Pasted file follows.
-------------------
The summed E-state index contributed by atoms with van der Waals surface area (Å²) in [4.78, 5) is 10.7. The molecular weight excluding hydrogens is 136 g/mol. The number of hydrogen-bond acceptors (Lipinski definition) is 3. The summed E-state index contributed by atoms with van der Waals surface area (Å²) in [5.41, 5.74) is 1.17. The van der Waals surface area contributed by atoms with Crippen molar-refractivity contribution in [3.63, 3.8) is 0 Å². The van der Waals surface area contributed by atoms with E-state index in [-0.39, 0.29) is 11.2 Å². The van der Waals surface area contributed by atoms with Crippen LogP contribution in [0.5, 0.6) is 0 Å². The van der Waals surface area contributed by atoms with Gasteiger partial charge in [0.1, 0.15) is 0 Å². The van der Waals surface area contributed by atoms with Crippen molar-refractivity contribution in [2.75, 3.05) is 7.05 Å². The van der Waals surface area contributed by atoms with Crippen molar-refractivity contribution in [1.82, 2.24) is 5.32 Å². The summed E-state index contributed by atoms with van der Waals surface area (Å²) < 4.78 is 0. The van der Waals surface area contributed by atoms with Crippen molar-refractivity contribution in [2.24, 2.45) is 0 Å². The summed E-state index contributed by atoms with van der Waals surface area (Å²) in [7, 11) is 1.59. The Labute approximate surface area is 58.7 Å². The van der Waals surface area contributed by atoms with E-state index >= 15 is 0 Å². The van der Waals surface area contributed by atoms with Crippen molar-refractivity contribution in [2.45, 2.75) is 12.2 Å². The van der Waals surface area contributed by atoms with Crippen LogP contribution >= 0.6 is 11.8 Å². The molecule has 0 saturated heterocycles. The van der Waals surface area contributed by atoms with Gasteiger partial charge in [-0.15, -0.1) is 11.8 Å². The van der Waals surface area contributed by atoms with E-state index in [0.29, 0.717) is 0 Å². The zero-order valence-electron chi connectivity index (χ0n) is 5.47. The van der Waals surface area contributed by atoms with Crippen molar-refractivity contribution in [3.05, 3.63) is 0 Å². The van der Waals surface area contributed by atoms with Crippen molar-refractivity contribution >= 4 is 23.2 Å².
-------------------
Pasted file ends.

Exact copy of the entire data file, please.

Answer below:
The summed E-state index contributed by atoms with van der Waals surface area (Å²) in [4.78, 5) is 10.7. The molecular weight excluding hydrogens is 136 g/mol. The number of hydrogen-bond acceptors (Lipinski definition) is 3. The summed E-state index contributed by atoms with van der Waals surface area (Å²) in [5.41, 5.74) is 1.17. The van der Waals surface area contributed by atoms with Crippen molar-refractivity contribution in [3.63, 3.8) is 0 Å². The van der Waals surface area contributed by atoms with E-state index in [-0.39, 0.29) is 11.2 Å². The van der Waals surface area contributed by atoms with Crippen LogP contribution in [0.5, 0.6) is 0 Å². The van der Waals surface area contributed by atoms with Gasteiger partial charge in [0.1, 0.15) is 0 Å². The van der Waals surface area contributed by atoms with Crippen molar-refractivity contribution in [2.75, 3.05) is 7.05 Å². The van der Waals surface area contributed by atoms with Crippen molar-refractivity contribution in [1.82, 2.24) is 5.32 Å². The summed E-state index contributed by atoms with van der Waals surface area (Å²) < 4.78 is 0. The van der Waals surface area contributed by atoms with Crippen molar-refractivity contribution in [2.24, 2.45) is 0 Å². The summed E-state index contributed by atoms with van der Waals surface area (Å²) in [7, 11) is 1.59. The Labute approximate surface area is 58.7 Å². The van der Waals surface area contributed by atoms with E-state index >= 15 is 0 Å². The van der Waals surface area contributed by atoms with Crippen molar-refractivity contribution in [2.45, 2.75) is 12.2 Å². The van der Waals surface area contributed by atoms with Crippen LogP contribution >= 0.6 is 11.8 Å². The molecule has 0 saturated heterocycles. The van der Waals surface area contributed by atoms with Gasteiger partial charge in [-0.15, -0.1) is 11.8 Å². The van der Waals surface area contributed by atoms with E-state index in [0.29, 0.717) is 0 Å². The zero-order valence-electron chi connectivity index (χ0n) is 5.47. The van der Waals surface area contributed by atoms with Crippen molar-refractivity contribution in [3.05, 3.63) is 0 Å². The van der Waals surface area contributed by atoms with Crippen molar-refractivity contribution >= 4 is 23.2 Å².